Bad Blood is a tense thriller that will keep you turning the page ... Instead of being another copycat thriller hanging off the coattails of the genre's success in the past couple of years, Brittan brings an interesting new twist which will keep you switched on an unable to put the book down ... I can't wait for the release of part two.

School Libraries Association

 

A roller-coaster of a journey through conspiracy theories, hugely believable characters, and some spine-chilling edge-of-cliff climaxes.

Tony Collins, author of 'Open Verdict'

Bad Blood's twisting plot pivots on the apparent suicide of a scientist - reminder to me that the author's father, Dr John Brittan, a senior defence scientist, died in mysterious circumstances in the 1980s ... Absorbing, enjoyable.

 

Preview:

 

Lisa Taylor

Summer at the Methane Lakes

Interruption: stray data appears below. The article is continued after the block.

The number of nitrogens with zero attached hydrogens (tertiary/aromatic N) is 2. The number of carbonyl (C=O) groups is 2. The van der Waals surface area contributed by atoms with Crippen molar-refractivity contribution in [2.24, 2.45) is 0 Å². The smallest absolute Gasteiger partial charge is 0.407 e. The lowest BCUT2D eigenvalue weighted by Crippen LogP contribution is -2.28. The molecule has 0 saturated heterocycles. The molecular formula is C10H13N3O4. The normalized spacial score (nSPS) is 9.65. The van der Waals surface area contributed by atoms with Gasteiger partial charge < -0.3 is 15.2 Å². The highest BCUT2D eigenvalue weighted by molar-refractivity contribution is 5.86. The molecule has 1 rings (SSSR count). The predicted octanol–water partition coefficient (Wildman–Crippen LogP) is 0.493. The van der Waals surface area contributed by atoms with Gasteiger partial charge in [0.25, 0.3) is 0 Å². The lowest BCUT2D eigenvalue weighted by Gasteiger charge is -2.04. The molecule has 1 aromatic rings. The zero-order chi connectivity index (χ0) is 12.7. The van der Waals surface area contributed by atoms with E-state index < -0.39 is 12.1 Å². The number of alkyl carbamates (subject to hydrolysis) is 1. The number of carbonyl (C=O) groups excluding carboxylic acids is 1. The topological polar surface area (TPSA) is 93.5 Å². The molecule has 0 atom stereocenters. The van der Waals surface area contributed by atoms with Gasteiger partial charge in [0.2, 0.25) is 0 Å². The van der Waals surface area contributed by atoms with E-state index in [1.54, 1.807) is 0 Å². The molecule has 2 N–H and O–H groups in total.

First thing I saw when I finally staggered out that spacecraft into the arrivals hall at Cassini-Huygens, my tongue thick and my head fuggy from the cocktail of flight meds, was a mass of folk straining against a cordon … men in grey suits and Homburg hats, women in fitted dresses with matching gloves and purses …

second thing … was the backdrop … a rich copper haze, through which you caught glimpses of the surface of the moon: the rubble strewn flood plain on which the spaceport stood, mountains on the horizon, the dark vein of the distant polar sea; those legendary lakes away in the background.

And closer but probably still some miles away, the Titan Biosphere, tethered like an enormous beach house.